The singing experiences of the study participants also differ in a wide range. Some participants describe being part of their local choir for a few years, while others describe singing in a group for their entire lives. In terms of gender, the female participants reported higher instances of social, physical, and emotional benefits compared to their male participant counterparts. However, it is also important to note that the ratio of female to male respondents to the study was 5:1, which mirrors the gender imbalance that is often cited in singing and the performing art scenes.

Specifically, the findings conclude that some key findings of mental benefits were increased feelings of social connection, cognitive stimulation, and transcendence from everyday worries and pain which all combine to improve the mental well-being of the singers. For workers in high-pressure jobs, singing has helped tremendously in reducing feelings of tension and stress, while singing together with coworkers has been found to promote increased feelings of connectedness in the workplace to produce engaged workers.

Make Singing Your Key to Good Mental Health

When you sing, your brain activity increases, and your vagus nerve is activated. The vagus nerve is the longest cranial nerve in the human body and it is connected to your vocal cords and the back of your throat. When the vagus nerve detects singing, it causes your heart rate to slow which causes a calming effect.

When you sing on a regular basis, you are likely to have higher levels of oxytocin in your body which also produces an overall calming effect to promote better psychological wellbeing. Endorphins are also released which is a feel-good hormone that helps combat depression.

This is all great news for those who have a history of depression or are currently experiencing episodes of clinical depression. Although it is equally important to seek professional help, especially if the depression is affecting a person's ability to function normally, simple remedies like singing can help ward off depression. So if you are feeling depressed or just a little blue, time to pick up an instrument to go along with your voice, or turn up that song and sing along!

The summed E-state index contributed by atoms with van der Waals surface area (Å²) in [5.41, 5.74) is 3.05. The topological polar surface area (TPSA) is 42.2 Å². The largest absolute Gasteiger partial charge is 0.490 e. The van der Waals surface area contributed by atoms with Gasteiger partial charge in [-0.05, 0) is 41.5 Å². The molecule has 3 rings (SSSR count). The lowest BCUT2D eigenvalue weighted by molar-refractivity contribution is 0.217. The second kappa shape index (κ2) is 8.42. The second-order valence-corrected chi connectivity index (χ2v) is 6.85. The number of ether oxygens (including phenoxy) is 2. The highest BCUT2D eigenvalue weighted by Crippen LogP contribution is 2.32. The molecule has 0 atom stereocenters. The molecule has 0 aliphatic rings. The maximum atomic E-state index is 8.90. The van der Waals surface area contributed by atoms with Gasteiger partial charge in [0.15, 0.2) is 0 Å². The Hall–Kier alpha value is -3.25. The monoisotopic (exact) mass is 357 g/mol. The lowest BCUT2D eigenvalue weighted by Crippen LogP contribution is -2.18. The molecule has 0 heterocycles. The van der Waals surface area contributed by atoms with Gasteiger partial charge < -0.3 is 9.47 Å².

A man and woman playing instruments and singing in the subway.
Feel good hormone endorphins are released when you sing. (Photo by Hans Vivek on Unsplash)

Happy Songs to Sing-Along

If you are in need of a mood booster in the form of some happy songs, you're in luck! We have compiled a list of some fun and peppy songs to brighten up a boring or sad day. These are the songs that just hit your soul right and make you want to get up and dance. Not to mention these songs will keep your good vibes flowing and will immediately put you in a better mood.

Happy by Pharrell Williams

What better song to make you feel happy than a song that is literally titled Happy? This ear-worm composed by Pharrell has a fun beat and lyrics to sing along to that will make you feel amazing. And a fun fact? This song was also the best-selling song of 2014 in the United States!

Walking on Sunshine by Katrina & The Waves

There's no greater happiness than walking on a ray of bright yellow sunshine. This song is perfect for the times when you just want to live out loud. You've probably heard this beat on the radio at some point in your life, and over the years it has become an anthem for celebrating happiness. Fun fact? This fun song was originally intended to be a ballad, but the band's lead singer Katrina Leskanich decided to make a peppier version instead.

Girls Just Want to Have Fun by Cyndi Lauper

Fun and happiness often go hand in hand, and this hit by Cyndi Lauper is all but guaranteed to get some good vibes going. A fun fact about this song is that it peaked at No. 2 on the Billboard charts when it was released and was a breakthrough single for Lauper. It also continues to be one of the most popular pop songs of all time.

Geronimo by Sheppard

Written by band members Jason Bovino with the brother-sister duo of George and Amy Sheppard, the name of the song is a reference to Apache leader Geronimo’s habit of yelling his name before he did something brave. Although the title of the song doesn't tell you much, one listen to this song and you'll be feeling the good vibes in no time.

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Linda

Former high-school tutor with a passion for science and technology, I now work in the software industry and enjoy reading and learning about all kinds of topics.